When visiting a large city here in Ethiopia you will notice that most young men and women wear western clothing — denim jeans, tee-shirts and sweaters. Shorts are never worn, and shoes are often slipper-style or simple plastic sandals, but the jeans (on women) are tight. This is not Niger. Ethiopia is a Christian (Orthodox) country and women have great freedom to dress as they please.
For special occasions, such as New Year’s celebrations, weddings, Christmas and other religious holidays, women wear traditional clothing or habesha kemis. These are ankle-length dresses made out of shemma cloth, loosely-woven un-dyed cotton gauze with colorful weaving at each end. The shemma cloth is traditionally woven by men, and it can take several days to weave enough material for a dress. The dress is lined with more cotton fabric, or often with synthetic material in silver or gold. Borders can be woven in a single color (or a multi-colored geometrical design) and placed along the hem of the dress. Ethiopian cross designs are hand-embroidered down the front of the dress. More hand-embroidery goes along the neck and sleeve edge, using colors matching those in the border. The chain-stitch hand-embroidery is traditionally done by men, and a layer of cotton stabilizer is used underneath to anchor it to the light-weight material. A shawl, or netela, is worn around the back and shoulders. It is a single or double piece of shemma, wrapped in various ways depending on the occasion. For church, the netela is worn over the head and draped over both shoulders. For everyday wear, the border goes over the left shoulder. The netela can also used to wrap a baby so that it can be carried on its mother’s back. Silver or gold jewelry complete the outfit.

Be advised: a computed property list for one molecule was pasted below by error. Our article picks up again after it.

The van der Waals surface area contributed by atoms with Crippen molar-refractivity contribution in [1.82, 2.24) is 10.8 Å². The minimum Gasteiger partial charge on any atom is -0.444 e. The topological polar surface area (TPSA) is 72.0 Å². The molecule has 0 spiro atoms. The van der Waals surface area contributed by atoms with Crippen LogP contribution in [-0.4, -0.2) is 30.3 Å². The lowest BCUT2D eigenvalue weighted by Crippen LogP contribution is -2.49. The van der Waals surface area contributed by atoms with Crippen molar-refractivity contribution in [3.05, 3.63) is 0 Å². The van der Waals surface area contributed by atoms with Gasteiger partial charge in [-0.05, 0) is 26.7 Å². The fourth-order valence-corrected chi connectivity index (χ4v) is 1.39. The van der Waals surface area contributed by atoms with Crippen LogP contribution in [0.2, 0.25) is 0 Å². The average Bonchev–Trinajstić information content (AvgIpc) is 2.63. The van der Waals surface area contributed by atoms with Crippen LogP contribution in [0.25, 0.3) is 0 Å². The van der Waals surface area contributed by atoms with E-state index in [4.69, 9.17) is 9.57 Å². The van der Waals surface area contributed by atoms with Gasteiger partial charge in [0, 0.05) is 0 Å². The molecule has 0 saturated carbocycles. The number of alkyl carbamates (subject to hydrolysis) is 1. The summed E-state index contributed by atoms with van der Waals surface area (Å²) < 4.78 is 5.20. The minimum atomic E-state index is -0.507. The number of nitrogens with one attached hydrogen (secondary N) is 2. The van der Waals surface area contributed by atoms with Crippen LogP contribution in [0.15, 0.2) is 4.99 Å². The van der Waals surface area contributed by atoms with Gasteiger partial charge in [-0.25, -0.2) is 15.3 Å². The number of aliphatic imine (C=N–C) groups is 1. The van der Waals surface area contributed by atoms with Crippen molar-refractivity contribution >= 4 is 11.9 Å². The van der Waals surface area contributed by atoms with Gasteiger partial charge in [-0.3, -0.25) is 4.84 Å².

I own one of these beautiful habesha kemis! My friend, Freweini (see the “Pads for Grads” entry in the blog) took me to a traditional cloth shop located in the textile district of Mekelle to be measured for a dress.
We selected a colorful shemma cloth, chose a delicate Ethiopian cross design to be embroidered down the front, and decided on a V- neckline and elbow-length sleeves. The high waist is shirred with elastic around the back and we chose a gold metallic lining. The dress was ready in 5 days! It is as light as feather, and very comfortable. I wore it at the St. Patrick’s Day Ball hosted by the Irish Embassy in Addis Ababa last weekend, wearing gold earrings and necklace borrowed from Freweini. Ethiopian people were especially delighted to see a ‘farenji’ wearing their traditional clothing.
Men wear western clothing and often a thick shawl, or gabi. This is made of 4 layers of the shemma cloth. It’s rather like a blanket. Traditional clothing for men is not as interesting as women’s clothing. For special occasions, men wear white cotton pants, plain white shirt, often with a white pullover, and buckled white sandals (which Lewis says are extremely uncomfortable!) The men also carry a special tasseled stick as a ceremonial baton. Lewis was so impressed by the reaction that everyone had to my dress that he is planning his own visit to a tailor in the near future!